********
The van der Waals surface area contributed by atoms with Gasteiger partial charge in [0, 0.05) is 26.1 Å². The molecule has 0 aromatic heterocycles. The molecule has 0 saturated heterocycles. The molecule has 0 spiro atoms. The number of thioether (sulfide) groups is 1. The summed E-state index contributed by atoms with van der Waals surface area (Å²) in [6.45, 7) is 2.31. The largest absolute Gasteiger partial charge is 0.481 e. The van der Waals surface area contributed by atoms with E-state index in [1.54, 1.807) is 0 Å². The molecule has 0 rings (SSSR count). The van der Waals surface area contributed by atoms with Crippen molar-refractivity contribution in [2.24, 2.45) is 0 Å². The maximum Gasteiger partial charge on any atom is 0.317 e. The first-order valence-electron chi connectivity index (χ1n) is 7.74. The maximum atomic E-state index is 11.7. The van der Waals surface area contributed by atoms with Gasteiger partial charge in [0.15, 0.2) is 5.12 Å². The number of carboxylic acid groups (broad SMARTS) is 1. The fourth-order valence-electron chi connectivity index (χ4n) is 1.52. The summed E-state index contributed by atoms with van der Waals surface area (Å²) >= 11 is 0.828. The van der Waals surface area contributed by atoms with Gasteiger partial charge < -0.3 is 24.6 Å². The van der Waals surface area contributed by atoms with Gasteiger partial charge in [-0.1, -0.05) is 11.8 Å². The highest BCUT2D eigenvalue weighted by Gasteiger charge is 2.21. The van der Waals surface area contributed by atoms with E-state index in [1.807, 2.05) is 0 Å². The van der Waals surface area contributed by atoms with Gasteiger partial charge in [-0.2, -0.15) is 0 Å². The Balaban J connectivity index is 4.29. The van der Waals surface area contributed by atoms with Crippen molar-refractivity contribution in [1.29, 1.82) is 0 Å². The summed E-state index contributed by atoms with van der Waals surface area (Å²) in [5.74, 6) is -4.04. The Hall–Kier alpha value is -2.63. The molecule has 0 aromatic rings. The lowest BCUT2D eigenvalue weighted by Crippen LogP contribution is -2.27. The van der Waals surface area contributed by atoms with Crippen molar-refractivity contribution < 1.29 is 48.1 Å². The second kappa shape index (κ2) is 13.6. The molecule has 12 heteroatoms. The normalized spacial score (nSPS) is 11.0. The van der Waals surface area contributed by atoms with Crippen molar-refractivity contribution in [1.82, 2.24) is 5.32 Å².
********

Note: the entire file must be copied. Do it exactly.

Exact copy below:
The van der Waals surface area contributed by atoms with Gasteiger partial charge in [0, 0.05) is 26.1 Å². The molecule has 0 aromatic heterocycles. The molecule has 0 saturated heterocycles. The molecule has 0 spiro atoms. The number of thioether (sulfide) groups is 1. The summed E-state index contributed by atoms with van der Waals surface area (Å²) in [6.45, 7) is 2.31. The largest absolute Gasteiger partial charge is 0.481 e. The van der Waals surface area contributed by atoms with E-state index in [1.54, 1.807) is 0 Å². The molecule has 0 rings (SSSR count). The van der Waals surface area contributed by atoms with Crippen molar-refractivity contribution in [2.24, 2.45) is 0 Å². The maximum Gasteiger partial charge on any atom is 0.317 e. The first-order valence-electron chi connectivity index (χ1n) is 7.74. The maximum atomic E-state index is 11.7. The van der Waals surface area contributed by atoms with Gasteiger partial charge in [0.15, 0.2) is 5.12 Å². The number of carboxylic acid groups (broad SMARTS) is 1. The fourth-order valence-electron chi connectivity index (χ4n) is 1.52. The summed E-state index contributed by atoms with van der Waals surface area (Å²) >= 11 is 0.828. The van der Waals surface area contributed by atoms with Gasteiger partial charge < -0.3 is 24.6 Å². The van der Waals surface area contributed by atoms with Gasteiger partial charge in [-0.1, -0.05) is 11.8 Å². The highest BCUT2D eigenvalue weighted by Gasteiger charge is 2.21. The van der Waals surface area contributed by atoms with E-state index in [1.807, 2.05) is 0 Å². The van der Waals surface area contributed by atoms with Gasteiger partial charge in [-0.2, -0.15) is 0 Å². The Balaban J connectivity index is 4.29. The van der Waals surface area contributed by atoms with Crippen molar-refractivity contribution in [1.29, 1.82) is 0 Å². The summed E-state index contributed by atoms with van der Waals surface area (Å²) in [5.74, 6) is -4.04. The Hall–Kier alpha value is -2.63. The molecule has 0 aromatic rings. The lowest BCUT2D eigenvalue weighted by Crippen LogP contribution is -2.27. The van der Waals surface area contributed by atoms with Crippen molar-refractivity contribution < 1.29 is 48.1 Å². The second kappa shape index (κ2) is 13.6. The molecule has 12 heteroatoms. The normalized spacial score (nSPS) is 11.0. The van der Waals surface area contributed by atoms with Crippen molar-refractivity contribution in [1.82, 2.24) is 5.32 Å².